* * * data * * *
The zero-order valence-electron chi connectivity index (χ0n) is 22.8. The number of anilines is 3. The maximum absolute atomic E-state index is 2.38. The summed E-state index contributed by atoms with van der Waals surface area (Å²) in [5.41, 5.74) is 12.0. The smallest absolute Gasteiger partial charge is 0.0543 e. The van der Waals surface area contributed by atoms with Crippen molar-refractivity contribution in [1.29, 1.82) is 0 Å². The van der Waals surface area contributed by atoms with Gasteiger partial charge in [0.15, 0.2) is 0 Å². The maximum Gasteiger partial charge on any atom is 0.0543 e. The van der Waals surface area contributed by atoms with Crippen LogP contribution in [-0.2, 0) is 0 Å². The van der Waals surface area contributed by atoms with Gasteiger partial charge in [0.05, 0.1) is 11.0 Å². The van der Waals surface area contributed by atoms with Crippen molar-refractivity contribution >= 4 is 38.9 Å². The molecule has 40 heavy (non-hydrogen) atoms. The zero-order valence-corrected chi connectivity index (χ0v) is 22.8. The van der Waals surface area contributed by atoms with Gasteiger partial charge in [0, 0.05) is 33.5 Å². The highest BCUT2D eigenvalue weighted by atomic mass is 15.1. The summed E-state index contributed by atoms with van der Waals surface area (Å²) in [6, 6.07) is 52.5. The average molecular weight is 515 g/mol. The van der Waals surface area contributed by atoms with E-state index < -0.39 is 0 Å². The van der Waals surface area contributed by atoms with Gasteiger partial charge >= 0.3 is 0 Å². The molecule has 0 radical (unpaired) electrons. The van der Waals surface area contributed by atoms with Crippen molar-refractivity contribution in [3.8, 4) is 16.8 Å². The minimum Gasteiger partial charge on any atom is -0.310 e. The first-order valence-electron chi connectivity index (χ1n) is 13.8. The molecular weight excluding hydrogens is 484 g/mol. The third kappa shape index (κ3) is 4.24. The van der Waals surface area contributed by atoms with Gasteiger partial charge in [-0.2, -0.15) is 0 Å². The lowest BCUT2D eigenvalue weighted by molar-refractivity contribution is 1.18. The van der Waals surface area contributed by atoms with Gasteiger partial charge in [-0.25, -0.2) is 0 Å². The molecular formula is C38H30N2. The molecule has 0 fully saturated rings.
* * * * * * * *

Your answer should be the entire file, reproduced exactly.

The zero-order valence-electron chi connectivity index (χ0n) is 22.8. The number of anilines is 3. The maximum absolute atomic E-state index is 2.38. The summed E-state index contributed by atoms with van der Waals surface area (Å²) in [5.41, 5.74) is 12.0. The smallest absolute Gasteiger partial charge is 0.0543 e. The van der Waals surface area contributed by atoms with Crippen molar-refractivity contribution in [1.29, 1.82) is 0 Å². The van der Waals surface area contributed by atoms with Gasteiger partial charge in [0.15, 0.2) is 0 Å². The maximum Gasteiger partial charge on any atom is 0.0543 e. The van der Waals surface area contributed by atoms with Crippen LogP contribution in [-0.2, 0) is 0 Å². The van der Waals surface area contributed by atoms with Gasteiger partial charge in [0.05, 0.1) is 11.0 Å². The van der Waals surface area contributed by atoms with Crippen molar-refractivity contribution >= 4 is 38.9 Å². The molecule has 40 heavy (non-hydrogen) atoms. The zero-order valence-corrected chi connectivity index (χ0v) is 22.8. The van der Waals surface area contributed by atoms with Gasteiger partial charge in [0, 0.05) is 33.5 Å². The highest BCUT2D eigenvalue weighted by atomic mass is 15.1. The summed E-state index contributed by atoms with van der Waals surface area (Å²) in [6, 6.07) is 52.5. The average molecular weight is 515 g/mol. The van der Waals surface area contributed by atoms with E-state index < -0.39 is 0 Å². The van der Waals surface area contributed by atoms with Gasteiger partial charge >= 0.3 is 0 Å². The molecule has 0 radical (unpaired) electrons. The van der Waals surface area contributed by atoms with Crippen molar-refractivity contribution in [3.8, 4) is 16.8 Å². The minimum Gasteiger partial charge on any atom is -0.310 e. The first-order valence-electron chi connectivity index (χ1n) is 13.8. The molecular weight excluding hydrogens is 484 g/mol. The third kappa shape index (κ3) is 4.24. The van der Waals surface area contributed by atoms with Gasteiger partial charge in [-0.2, -0.15) is 0 Å². The lowest BCUT2D eigenvalue weighted by molar-refractivity contribution is 1.18. The van der Waals surface area contributed by atoms with Gasteiger partial charge in [-0.25, -0.2) is 0 Å². The molecular formula is C38H30N2. The molecule has 0 fully saturated rings.